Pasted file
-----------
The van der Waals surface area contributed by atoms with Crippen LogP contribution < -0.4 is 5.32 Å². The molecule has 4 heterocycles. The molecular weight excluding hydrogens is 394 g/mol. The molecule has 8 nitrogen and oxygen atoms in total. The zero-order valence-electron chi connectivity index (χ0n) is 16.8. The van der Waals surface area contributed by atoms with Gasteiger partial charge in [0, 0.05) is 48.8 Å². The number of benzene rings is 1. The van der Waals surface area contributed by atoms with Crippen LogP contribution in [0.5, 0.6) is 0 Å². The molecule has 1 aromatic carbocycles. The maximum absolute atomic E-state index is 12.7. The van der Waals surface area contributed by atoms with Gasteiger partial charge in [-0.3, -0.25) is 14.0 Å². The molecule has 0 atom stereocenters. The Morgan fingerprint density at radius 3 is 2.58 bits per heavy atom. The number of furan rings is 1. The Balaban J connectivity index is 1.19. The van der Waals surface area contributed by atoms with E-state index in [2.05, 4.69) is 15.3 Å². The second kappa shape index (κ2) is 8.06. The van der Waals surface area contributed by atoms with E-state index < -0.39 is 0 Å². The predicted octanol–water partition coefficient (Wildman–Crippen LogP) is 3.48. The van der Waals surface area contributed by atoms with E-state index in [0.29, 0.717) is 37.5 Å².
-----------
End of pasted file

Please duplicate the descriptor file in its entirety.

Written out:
The van der Waals surface area contributed by atoms with Crippen LogP contribution < -0.4 is 5.32 Å². The molecule has 4 heterocycles. The molecular weight excluding hydrogens is 394 g/mol. The molecule has 8 nitrogen and oxygen atoms in total. The zero-order valence-electron chi connectivity index (χ0n) is 16.8. The van der Waals surface area contributed by atoms with Gasteiger partial charge in [0, 0.05) is 48.8 Å². The number of benzene rings is 1. The van der Waals surface area contributed by atoms with Crippen LogP contribution in [0.5, 0.6) is 0 Å². The molecule has 1 aromatic carbocycles. The maximum absolute atomic E-state index is 12.7. The van der Waals surface area contributed by atoms with Gasteiger partial charge in [-0.3, -0.25) is 14.0 Å². The molecule has 0 atom stereocenters. The Morgan fingerprint density at radius 3 is 2.58 bits per heavy atom. The number of furan rings is 1. The Balaban J connectivity index is 1.19. The van der Waals surface area contributed by atoms with E-state index in [2.05, 4.69) is 15.3 Å². The second kappa shape index (κ2) is 8.06. The van der Waals surface area contributed by atoms with E-state index < -0.39 is 0 Å². The predicted octanol–water partition coefficient (Wildman–Crippen LogP) is 3.48. The van der Waals surface area contributed by atoms with E-state index in [0.29, 0.717) is 37.5 Å².